FuseSoC rectifies this by bringing a modern package manager and a uniform build system to HDL developers, making it easy to reuse existing code, change tools and move projects between FPGAs from different vendors. Having been around for seven years there are now hundreds of FuseSoC-compatible cores and 14 different simulation, synthesis and lint tools supported. This presentation will give an overview of where FuseSoC can help spending less time on the cores, and more time on the core business
Olof is a senior digital design engineer working for Qamcom Research & Technology. He became actively involved with free and open source silicon through the OpenRISC project in 2011 and has since then worked on many FOSSi projects with a special interest in tools and collaborations.
Notable work include the FuseSoc IP core package manager; SERV, the award-winning RISC-V CPU and ipyxact, the IP-XACT Python library. In 2015, he also co-founded FOSSi Foundation, a vendor-independent organization with the mission to promote and assist Open Source Silicon in academia, the industry and for hobbyists alike.
This presentation will cover Morse Micro's adaptation of the Berkeley/SiFive Rocket chip generator in developing single-chip 802.11ah solutions. We will discuss the pros and cons of Chisel, Rocket's architecture, and aspects of our work in taking the Rocket project and implementing multiple deeply-embedded-class micro-controllers.
Julius has a decade of open source hardware experience through his involvement with the OpenRISC project and later the FOSSi Foundation. Aside from evangelizing for open source digital design, he works as a digital design engineer on mixed signal wireless chips.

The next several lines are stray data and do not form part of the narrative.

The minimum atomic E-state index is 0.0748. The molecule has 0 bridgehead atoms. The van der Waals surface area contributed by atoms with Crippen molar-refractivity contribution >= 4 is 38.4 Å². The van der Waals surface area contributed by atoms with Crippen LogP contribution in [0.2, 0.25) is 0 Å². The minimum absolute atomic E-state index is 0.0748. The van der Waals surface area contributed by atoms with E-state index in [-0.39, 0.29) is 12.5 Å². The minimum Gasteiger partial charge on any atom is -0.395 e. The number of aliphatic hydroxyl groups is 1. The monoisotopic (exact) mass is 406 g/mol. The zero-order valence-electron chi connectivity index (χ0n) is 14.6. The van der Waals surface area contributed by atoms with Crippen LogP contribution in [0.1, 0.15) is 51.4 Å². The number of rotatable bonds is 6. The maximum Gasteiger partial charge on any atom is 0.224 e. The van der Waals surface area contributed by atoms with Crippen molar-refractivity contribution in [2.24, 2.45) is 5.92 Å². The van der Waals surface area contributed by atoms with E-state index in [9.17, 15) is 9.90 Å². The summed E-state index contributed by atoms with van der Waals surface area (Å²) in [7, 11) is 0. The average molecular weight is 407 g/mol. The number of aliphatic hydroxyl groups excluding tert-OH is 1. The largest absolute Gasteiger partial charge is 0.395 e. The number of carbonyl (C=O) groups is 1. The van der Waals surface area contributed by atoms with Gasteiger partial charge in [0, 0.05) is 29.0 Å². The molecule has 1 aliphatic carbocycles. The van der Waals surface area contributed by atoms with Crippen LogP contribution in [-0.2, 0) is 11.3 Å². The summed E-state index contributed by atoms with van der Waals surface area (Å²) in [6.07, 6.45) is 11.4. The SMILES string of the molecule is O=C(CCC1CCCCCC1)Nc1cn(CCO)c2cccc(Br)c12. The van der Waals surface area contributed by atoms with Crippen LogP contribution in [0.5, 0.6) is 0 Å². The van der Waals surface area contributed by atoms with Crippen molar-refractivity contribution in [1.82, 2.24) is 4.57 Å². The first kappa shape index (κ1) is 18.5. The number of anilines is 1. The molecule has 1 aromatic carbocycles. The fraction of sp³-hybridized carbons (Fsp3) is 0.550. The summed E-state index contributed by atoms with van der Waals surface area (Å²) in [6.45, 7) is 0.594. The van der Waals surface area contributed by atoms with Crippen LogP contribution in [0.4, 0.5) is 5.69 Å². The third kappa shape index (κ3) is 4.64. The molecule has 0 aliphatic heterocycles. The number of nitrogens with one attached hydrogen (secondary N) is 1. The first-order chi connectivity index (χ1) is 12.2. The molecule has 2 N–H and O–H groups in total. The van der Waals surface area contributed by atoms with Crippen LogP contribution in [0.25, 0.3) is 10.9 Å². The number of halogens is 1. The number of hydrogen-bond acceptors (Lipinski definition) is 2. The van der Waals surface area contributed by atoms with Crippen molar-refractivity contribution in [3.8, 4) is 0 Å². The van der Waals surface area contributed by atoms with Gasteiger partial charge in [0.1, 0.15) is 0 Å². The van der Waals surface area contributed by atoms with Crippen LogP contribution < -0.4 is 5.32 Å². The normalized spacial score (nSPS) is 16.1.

Taking a description of components and the connections between them and converting it into a reasonable looking image is a surprisingly complicated problem. Digital netlist visualization is useful for pedagogy, documentation, and debugging and is commonly integrated into proprietary FPGA toolchains such as Vivado or Quartus. Netlistsvg is a simple tool that takes yosys netlists in JSON format, and attempts to create an easily understandable image in SVG format.
Neil is a Software Engineer at National Instruments on the CompactRIO team. Netlistsvg has been a personal project of his for a few years.
OpenRAM is an open-source Python framework to create the layout, netlists, timing and power models, placement and routing models, and other views necessary to use SRAMs in ASIC design. OpenRAM supports integration in both commercial and open-source flows with both predictive and fabricable technology.
Matthew Guthaus is a Professor at the University of California Santa Cruz in the Computer Science and Engineering department. His research interests are in low-power computing and computer-aided design. This includes new circuits, architectures, and software to address integration in modern design flows.
FPGA (and ASIC) hardware development requires EDA tools for simulation, debugging, embedded software development, synthesis, and a host of other tasks. Installing, configuring, and managing this software -- whether or not it's open source software -- can be time consuming, and makes it more difficult to get started developing open-source silicon.
EDAPack provides a framework to make these tasks easy. This talk will explore the motivation behind EDAPack, and how EDAPack simplifies EDA tool management.
Matthew Ballance is a Product Engineer at Mentor, A Siemens Business working with Portable Stimulus. Over the past 20 years in the EDA industry, he has worked in product development, marketing, and management roles in the areas of hardware/software co-verification, transaction-level modeling, IP encapsulation and reuse, and Portable Test and Stimulus. Nights and weekends, Matthew works on open-source hardware and software projects. Matthew launched EDAPack in frustration when faced with the task of configuring yet another machine with his favorite EDA tools.